Kentucky Democratic Senate candidate Alison Lundergan Grimes's family recipes, posted on her website on Wednesday for the Thanksgiving holiday, appear to be lifted from other websites.
One, for cranberry-pineapple salad, is a near-exact copy of a Kraft recipe for "Festive Cranberry-Pineapple Salad," as posted to the Motley Recipe Book blog in 2006.
Lundergan Grimes's recipe swaps pecans for walnuts and eliminates some of the specificity of the recipe on the blog.
Lundergan Grimes's recipe swaps yams for sweet potatoes, generic butter for Hartzler brand and suggests baking, rather than boiling, the potatoes.
Both recipes can be found widely on the Internet with various, slight modifications.
The recipes were posted to the candidate's Facebook on Wednesday with a note from Lundergan Grimes describing them as some of her "family's favorite Thanksgiving recipes."
"There’s nothing quite like the smell of a good meal around the holidays, so I’m excited to share with you a couple of our family’s favorite Thanksgiving recipes. I hope you’ll try them out and let us know what you think!" she wrote.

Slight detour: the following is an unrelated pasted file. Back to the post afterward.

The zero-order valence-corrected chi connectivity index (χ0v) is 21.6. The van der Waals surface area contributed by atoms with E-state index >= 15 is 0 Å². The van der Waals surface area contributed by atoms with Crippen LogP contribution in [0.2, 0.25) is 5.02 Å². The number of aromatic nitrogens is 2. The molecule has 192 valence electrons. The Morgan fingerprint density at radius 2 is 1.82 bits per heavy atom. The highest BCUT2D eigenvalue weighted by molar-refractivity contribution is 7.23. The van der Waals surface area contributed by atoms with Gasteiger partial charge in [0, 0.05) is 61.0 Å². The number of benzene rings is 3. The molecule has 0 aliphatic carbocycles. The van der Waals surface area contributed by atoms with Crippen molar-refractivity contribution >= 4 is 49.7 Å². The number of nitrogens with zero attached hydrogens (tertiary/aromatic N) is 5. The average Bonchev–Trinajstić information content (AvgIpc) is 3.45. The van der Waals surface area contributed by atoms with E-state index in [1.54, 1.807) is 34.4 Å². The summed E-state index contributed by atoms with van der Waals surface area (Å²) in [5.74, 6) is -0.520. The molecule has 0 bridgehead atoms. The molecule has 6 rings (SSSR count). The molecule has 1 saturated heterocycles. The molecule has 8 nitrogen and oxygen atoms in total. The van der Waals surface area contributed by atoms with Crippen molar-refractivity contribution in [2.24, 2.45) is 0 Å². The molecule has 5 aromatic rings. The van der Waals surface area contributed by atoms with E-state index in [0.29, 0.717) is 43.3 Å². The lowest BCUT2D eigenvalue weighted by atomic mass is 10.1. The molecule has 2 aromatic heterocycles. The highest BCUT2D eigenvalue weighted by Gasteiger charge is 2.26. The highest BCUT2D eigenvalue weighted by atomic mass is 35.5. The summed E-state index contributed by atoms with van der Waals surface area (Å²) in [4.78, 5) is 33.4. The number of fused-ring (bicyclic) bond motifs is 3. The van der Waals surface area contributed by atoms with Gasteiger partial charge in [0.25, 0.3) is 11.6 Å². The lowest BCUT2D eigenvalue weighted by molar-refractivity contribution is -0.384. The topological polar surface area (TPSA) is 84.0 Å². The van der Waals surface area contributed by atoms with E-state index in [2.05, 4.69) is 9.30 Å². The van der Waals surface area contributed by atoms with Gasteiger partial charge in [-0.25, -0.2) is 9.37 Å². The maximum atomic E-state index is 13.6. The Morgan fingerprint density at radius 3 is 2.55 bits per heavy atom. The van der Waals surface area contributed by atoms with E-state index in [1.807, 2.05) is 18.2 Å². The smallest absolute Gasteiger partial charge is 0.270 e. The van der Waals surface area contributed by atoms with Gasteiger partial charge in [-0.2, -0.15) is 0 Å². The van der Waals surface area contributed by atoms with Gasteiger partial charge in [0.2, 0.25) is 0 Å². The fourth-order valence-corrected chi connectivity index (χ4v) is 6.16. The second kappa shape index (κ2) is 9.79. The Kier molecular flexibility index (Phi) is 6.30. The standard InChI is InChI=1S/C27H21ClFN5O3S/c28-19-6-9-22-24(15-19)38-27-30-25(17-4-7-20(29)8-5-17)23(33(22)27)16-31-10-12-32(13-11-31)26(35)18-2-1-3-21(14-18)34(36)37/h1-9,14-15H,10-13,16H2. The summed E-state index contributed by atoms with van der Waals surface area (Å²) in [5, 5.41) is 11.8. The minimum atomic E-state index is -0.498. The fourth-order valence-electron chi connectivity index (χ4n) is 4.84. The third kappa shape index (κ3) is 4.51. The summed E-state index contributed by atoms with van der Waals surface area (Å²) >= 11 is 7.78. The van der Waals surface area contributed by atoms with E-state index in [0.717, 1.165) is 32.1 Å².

The candidate has made her family, and particularly her grandmother, a central focus in her campaign, seeking to portray herself as a more likable alternative to Senate Minority Leader Mitch McConnellMitch McConnellSenate eyeing vote on Trump's Supreme Court nominee by Easter Schumer: GOP will break from Trump within months DeVos should ‘persist’ despite liberal opposition MORE (R-Ky.).
Charly Norton, a spokeswoman for Lundergan Grimes's campaign, offered no explanation for the similarities but said they were recipes that the candidate's grandmother Elsie, a surrogate for the candidate who often appears on the campaign trail with her, made for the family.
"Elsie has been making those for her family for years, so Alison thought it would be nice to share them on her Facebook," Norton told The Hill.
The recipe issue is reminiscent of one that ensnared Sen. John McCainJohn McCainTrump names McMaster new national security adviser How does placing sanctions on Russia help America? THE MEMO: Trump's wild first month MORE's (R-Ariz.) campaign for a few days in April 2008.
McCain's campaign was caught passing others' recipes off as favorite family recipes of Cindy McCain.
After drawing negative press for the situation, the McCain campaign scrubbed the recipes off their website and accused an intern of plagiarism.
Critics of McCain pounced on the incident as evidence of the candidate's inauthenticity. A blogger on the progressive site DailyKos said the situation "speaks volumes to the type of person Cindy McCain is (and we already know about her husband...) — fake."